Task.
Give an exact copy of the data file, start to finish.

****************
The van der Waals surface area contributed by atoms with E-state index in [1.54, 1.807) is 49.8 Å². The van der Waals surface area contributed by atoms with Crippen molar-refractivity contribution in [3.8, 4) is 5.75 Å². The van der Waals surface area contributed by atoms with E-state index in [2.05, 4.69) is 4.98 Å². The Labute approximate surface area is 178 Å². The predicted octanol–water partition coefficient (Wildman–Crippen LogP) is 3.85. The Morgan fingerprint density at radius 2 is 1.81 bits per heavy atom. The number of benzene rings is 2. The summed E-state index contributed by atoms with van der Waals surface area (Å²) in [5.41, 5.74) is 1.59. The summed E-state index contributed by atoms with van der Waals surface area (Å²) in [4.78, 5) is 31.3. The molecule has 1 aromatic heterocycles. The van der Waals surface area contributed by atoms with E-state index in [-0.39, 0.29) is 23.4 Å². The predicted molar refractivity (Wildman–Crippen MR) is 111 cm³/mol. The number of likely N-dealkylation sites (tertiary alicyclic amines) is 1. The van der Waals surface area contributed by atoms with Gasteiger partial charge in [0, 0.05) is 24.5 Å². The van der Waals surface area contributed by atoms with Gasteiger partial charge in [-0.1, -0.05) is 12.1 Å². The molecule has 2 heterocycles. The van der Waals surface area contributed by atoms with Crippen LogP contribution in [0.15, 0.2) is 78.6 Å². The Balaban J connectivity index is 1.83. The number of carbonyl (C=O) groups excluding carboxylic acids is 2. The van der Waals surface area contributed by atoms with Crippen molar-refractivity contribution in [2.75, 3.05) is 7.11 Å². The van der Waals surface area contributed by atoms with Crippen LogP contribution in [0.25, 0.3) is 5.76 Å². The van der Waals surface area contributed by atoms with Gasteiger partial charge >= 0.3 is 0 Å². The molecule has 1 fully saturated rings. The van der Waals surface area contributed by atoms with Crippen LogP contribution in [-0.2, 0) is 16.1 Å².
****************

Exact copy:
The van der Waals surface area contributed by atoms with E-state index in [1.54, 1.807) is 49.8 Å². The van der Waals surface area contributed by atoms with Crippen molar-refractivity contribution in [3.8, 4) is 5.75 Å². The van der Waals surface area contributed by atoms with E-state index in [2.05, 4.69) is 4.98 Å². The Labute approximate surface area is 178 Å². The predicted octanol–water partition coefficient (Wildman–Crippen LogP) is 3.85. The Morgan fingerprint density at radius 2 is 1.81 bits per heavy atom. The number of benzene rings is 2. The summed E-state index contributed by atoms with van der Waals surface area (Å²) in [5.41, 5.74) is 1.59. The summed E-state index contributed by atoms with van der Waals surface area (Å²) in [4.78, 5) is 31.3. The molecule has 1 aromatic heterocycles. The van der Waals surface area contributed by atoms with E-state index in [-0.39, 0.29) is 23.4 Å². The predicted molar refractivity (Wildman–Crippen MR) is 111 cm³/mol. The number of likely N-dealkylation sites (tertiary alicyclic amines) is 1. The van der Waals surface area contributed by atoms with Gasteiger partial charge in [0, 0.05) is 24.5 Å². The van der Waals surface area contributed by atoms with Gasteiger partial charge in [-0.1, -0.05) is 12.1 Å². The molecule has 2 heterocycles. The van der Waals surface area contributed by atoms with Crippen LogP contribution in [0.15, 0.2) is 78.6 Å². The Balaban J connectivity index is 1.83. The number of carbonyl (C=O) groups excluding carboxylic acids is 2. The van der Waals surface area contributed by atoms with Crippen molar-refractivity contribution in [2.75, 3.05) is 7.11 Å². The van der Waals surface area contributed by atoms with Crippen LogP contribution in [0.25, 0.3) is 5.76 Å². The van der Waals surface area contributed by atoms with Gasteiger partial charge >= 0.3 is 0 Å². The molecule has 1 fully saturated rings. The van der Waals surface area contributed by atoms with Crippen LogP contribution in [-0.2, 0) is 16.1 Å².